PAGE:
Some non-advertising content. This book features my photographs of a prominent Brooklyn industrial landmark that has recently been demolished. I wrote an essay on ruins in art history and in contemporary popular culture. I also collaborated with an architectural historian to research and write an essay on the history of the refinery, including its influences deep into New York and beyond American shores.
The book will be published by Schiffer Publishing in the fall, 2017.
From the preface:
Domino’s Brooklyn Sugar refinery, once the largest in the world, shut down in 2004 after a long struggle. Most Brooklynites of my generation know it as an icon on the landscape, multiplied on t-shirts and skateboard graphics. Urban explorers sly enough to breach the gates have found a playground of sublime, post-industrial texture and nostalgia. But what was Domino? What stories were we missing?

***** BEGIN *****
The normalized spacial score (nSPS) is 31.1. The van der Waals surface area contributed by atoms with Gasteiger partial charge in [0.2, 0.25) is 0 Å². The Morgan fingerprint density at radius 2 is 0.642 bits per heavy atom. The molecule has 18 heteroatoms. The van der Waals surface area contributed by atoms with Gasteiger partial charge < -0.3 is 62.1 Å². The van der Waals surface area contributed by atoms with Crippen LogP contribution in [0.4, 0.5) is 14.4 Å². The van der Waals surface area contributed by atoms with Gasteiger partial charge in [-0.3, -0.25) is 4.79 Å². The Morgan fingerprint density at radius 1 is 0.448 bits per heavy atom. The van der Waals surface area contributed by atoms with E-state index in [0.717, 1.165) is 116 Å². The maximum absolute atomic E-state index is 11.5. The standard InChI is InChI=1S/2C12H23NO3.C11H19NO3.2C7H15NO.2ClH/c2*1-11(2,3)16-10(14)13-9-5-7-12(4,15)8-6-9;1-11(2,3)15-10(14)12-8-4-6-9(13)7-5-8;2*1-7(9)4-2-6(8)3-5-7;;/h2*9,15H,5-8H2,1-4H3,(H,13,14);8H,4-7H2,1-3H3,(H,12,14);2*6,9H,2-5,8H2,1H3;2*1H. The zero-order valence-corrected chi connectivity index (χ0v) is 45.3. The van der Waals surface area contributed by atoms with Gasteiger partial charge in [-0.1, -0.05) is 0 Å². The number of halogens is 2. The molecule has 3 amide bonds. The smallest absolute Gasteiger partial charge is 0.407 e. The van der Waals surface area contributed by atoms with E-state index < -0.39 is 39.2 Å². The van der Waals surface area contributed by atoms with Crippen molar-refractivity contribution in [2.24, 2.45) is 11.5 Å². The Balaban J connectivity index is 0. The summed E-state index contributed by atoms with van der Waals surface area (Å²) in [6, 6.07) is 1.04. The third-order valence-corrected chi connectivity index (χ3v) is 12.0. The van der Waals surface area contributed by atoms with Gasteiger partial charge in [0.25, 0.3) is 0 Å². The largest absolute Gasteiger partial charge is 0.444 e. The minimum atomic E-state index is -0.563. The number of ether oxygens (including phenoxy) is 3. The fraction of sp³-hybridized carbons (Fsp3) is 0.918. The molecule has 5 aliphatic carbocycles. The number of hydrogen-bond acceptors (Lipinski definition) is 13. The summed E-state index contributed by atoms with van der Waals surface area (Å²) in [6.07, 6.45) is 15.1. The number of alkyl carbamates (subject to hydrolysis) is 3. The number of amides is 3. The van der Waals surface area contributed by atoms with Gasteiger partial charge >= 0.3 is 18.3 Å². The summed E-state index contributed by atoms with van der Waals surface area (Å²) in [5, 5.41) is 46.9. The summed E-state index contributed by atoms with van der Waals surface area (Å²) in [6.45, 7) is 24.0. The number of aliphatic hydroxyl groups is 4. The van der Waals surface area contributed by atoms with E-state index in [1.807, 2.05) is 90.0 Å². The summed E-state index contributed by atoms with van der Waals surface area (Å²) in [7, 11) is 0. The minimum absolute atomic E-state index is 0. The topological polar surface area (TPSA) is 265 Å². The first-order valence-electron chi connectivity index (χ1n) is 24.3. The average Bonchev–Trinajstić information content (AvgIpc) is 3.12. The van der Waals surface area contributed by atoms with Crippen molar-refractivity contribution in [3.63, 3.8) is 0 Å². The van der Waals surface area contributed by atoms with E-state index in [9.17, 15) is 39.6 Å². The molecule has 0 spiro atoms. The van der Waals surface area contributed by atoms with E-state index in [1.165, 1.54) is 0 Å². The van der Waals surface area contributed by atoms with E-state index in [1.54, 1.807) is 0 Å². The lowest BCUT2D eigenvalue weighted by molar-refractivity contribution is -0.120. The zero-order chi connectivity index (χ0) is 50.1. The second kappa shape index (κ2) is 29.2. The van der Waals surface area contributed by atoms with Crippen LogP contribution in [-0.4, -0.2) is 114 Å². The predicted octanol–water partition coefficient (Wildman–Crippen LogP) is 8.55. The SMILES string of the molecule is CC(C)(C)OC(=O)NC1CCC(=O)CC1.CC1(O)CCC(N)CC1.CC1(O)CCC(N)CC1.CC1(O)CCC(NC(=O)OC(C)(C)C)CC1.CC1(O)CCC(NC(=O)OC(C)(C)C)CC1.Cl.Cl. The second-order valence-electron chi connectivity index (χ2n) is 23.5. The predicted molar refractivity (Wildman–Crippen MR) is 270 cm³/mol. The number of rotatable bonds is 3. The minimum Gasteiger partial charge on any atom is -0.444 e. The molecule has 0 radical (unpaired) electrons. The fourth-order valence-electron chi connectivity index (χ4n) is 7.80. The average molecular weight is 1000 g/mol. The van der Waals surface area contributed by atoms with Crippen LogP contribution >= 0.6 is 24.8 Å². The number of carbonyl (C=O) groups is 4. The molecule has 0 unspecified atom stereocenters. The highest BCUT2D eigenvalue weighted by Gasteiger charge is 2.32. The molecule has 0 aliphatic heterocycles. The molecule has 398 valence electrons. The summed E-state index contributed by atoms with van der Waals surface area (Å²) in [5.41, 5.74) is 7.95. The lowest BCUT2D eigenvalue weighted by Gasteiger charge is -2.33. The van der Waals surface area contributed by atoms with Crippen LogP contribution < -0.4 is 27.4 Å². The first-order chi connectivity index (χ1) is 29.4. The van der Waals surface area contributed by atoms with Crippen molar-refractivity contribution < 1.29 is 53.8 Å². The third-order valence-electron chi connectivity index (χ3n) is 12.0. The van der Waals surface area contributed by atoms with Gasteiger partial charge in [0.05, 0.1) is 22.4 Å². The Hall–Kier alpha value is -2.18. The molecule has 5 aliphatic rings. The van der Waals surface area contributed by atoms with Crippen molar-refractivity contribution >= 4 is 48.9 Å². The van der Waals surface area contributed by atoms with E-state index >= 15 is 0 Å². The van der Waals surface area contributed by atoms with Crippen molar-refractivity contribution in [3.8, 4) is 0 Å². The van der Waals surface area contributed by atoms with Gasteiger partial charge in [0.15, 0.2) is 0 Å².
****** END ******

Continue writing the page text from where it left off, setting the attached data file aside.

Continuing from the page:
In 2013, shortly before the site’s demolition, the owner generously let me in to explore. I had proposed an expansive—even messy—fusion of art, document, and industrial history. I wanted to show the ruin as its majestic self, and also as a lens through which to see the history of the place and its people.
In a sense, I found myself looking at a long-gone version of the country, through a recently-gone company and community, through a soon-to-be gone labyrinth of architecture and machines.
At the same time I found myself working in the abstract, seeing how much chaos I could allow into the frame, while still making a coherent picture. The visual density and confusion of the place invited this kind of formal experiment.
At first, I struggled to find words to accompany the photographs, beyond “look at this place!” Now, after months of editing and sequencing, researching, and writing for this book, I see lifetimes worth of ideas behind and between the pictures. I’ve gathered some of them into the essays in the back pages. I hope they help illuminate the photographs for you, as they did for me.
But first, I’d like to invite you in, quietly, just to look at this place…
Shot by Marc Campana of Octopus Creative Group. I wrote the script, edited the video, and wrote and performed the music. And suffered through being filmed.